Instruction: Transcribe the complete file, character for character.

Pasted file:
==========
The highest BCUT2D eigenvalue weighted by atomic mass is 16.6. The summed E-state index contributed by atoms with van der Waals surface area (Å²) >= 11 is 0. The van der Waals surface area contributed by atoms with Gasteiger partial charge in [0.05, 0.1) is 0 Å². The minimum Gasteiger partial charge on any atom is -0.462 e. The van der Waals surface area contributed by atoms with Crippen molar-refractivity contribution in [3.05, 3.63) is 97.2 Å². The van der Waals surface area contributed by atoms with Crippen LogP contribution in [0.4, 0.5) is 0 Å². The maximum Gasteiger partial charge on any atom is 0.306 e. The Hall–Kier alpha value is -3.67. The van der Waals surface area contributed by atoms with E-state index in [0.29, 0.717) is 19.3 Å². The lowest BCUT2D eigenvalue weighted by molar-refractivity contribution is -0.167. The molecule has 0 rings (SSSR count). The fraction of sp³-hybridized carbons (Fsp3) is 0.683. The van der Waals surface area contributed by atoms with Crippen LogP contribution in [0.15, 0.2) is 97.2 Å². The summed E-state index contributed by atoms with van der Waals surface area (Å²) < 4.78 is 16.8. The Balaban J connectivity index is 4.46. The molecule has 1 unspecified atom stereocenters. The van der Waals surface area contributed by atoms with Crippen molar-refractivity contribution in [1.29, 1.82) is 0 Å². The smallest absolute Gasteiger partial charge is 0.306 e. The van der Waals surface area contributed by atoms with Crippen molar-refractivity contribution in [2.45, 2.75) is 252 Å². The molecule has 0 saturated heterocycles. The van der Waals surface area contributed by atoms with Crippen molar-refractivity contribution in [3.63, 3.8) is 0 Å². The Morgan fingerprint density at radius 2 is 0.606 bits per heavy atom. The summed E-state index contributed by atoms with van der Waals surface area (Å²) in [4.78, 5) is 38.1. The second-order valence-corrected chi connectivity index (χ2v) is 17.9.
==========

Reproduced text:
The highest BCUT2D eigenvalue weighted by atomic mass is 16.6. The summed E-state index contributed by atoms with van der Waals surface area (Å²) >= 11 is 0. The van der Waals surface area contributed by atoms with Gasteiger partial charge in [0.05, 0.1) is 0 Å². The minimum Gasteiger partial charge on any atom is -0.462 e. The van der Waals surface area contributed by atoms with Crippen molar-refractivity contribution in [3.05, 3.63) is 97.2 Å². The van der Waals surface area contributed by atoms with Crippen LogP contribution in [0.4, 0.5) is 0 Å². The maximum Gasteiger partial charge on any atom is 0.306 e. The Hall–Kier alpha value is -3.67. The van der Waals surface area contributed by atoms with E-state index in [0.29, 0.717) is 19.3 Å². The lowest BCUT2D eigenvalue weighted by molar-refractivity contribution is -0.167. The molecule has 0 rings (SSSR count). The fraction of sp³-hybridized carbons (Fsp3) is 0.683. The van der Waals surface area contributed by atoms with Crippen LogP contribution in [0.15, 0.2) is 97.2 Å². The summed E-state index contributed by atoms with van der Waals surface area (Å²) < 4.78 is 16.8. The Balaban J connectivity index is 4.46. The molecule has 1 unspecified atom stereocenters. The van der Waals surface area contributed by atoms with Crippen molar-refractivity contribution in [1.29, 1.82) is 0 Å². The smallest absolute Gasteiger partial charge is 0.306 e. The van der Waals surface area contributed by atoms with Crippen molar-refractivity contribution in [2.45, 2.75) is 252 Å². The molecule has 0 saturated heterocycles. The van der Waals surface area contributed by atoms with Crippen molar-refractivity contribution in [3.63, 3.8) is 0 Å². The Morgan fingerprint density at radius 2 is 0.606 bits per heavy atom. The summed E-state index contributed by atoms with van der Waals surface area (Å²) in [4.78, 5) is 38.1. The second-order valence-corrected chi connectivity index (χ2v) is 17.9.